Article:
Rights-Based Maternity Care Must Become a Global Priority
It has become all too clear lately that to be pregnant, to be in labor, or to birth a child is to put oneself at the mercy of larger powers—powers that sometimes seem unconvinced of women’s humanity. Anti-choice politicians are often the most egregious in leaving out any trace of women’s agency from their rhetoric around pregnancy and abortion. But now we are increasingly seeing evidence that some health-care providers, both in the United States and globally, tend to also reproduce the persistent narrative that girls and women relinquish their human rights when they conceive. Beginning last year, advocates launched the International Day for Maternal Health and Rights on April 11 to ensure that women’s rights in pregnancy, labor, and childbirth become an international priority, including among health providers and politicians.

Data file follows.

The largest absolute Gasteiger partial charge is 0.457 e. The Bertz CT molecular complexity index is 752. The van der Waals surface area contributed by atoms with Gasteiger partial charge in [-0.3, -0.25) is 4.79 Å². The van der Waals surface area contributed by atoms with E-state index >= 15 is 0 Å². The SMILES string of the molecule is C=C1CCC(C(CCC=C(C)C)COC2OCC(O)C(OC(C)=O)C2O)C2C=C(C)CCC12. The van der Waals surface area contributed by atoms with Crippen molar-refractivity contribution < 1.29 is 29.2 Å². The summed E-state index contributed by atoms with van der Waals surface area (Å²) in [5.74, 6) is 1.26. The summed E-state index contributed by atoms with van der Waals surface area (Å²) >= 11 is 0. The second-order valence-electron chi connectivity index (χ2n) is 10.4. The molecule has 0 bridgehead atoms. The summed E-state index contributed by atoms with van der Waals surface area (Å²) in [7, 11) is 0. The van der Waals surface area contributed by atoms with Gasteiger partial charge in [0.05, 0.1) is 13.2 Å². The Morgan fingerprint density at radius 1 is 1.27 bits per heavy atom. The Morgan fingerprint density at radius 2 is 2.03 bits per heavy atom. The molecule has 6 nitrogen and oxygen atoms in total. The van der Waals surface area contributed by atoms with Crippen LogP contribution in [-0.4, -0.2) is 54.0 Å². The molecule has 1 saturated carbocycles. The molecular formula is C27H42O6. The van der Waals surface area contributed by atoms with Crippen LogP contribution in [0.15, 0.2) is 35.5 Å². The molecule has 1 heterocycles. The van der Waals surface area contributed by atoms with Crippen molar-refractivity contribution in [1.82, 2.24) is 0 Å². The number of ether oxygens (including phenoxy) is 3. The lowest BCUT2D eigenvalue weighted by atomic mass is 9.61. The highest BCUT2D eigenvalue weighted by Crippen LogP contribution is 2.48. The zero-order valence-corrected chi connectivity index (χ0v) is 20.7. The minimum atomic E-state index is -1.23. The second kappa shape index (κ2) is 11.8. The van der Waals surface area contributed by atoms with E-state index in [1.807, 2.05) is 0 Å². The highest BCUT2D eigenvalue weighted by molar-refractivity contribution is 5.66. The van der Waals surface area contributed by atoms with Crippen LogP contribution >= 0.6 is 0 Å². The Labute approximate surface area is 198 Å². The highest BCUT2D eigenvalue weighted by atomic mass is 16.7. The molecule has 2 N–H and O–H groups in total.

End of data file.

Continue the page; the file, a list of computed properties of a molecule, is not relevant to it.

The cases of Purvi Patel in Indiana and Las 17 in El Salvador have exposed violations of women’s human rights within health systems in the United States and internationally. As has been well-documented by others at RH Reality Check, Purvi Patel’s health providers, who were supposed to be focused on her wellbeing, instead reported her to the police. In El Salvador, 17 women have been imprisoned for miscarriages and other pregnancy complications, with some health providers pressured by strict anti-abortion laws to become witnesses against them.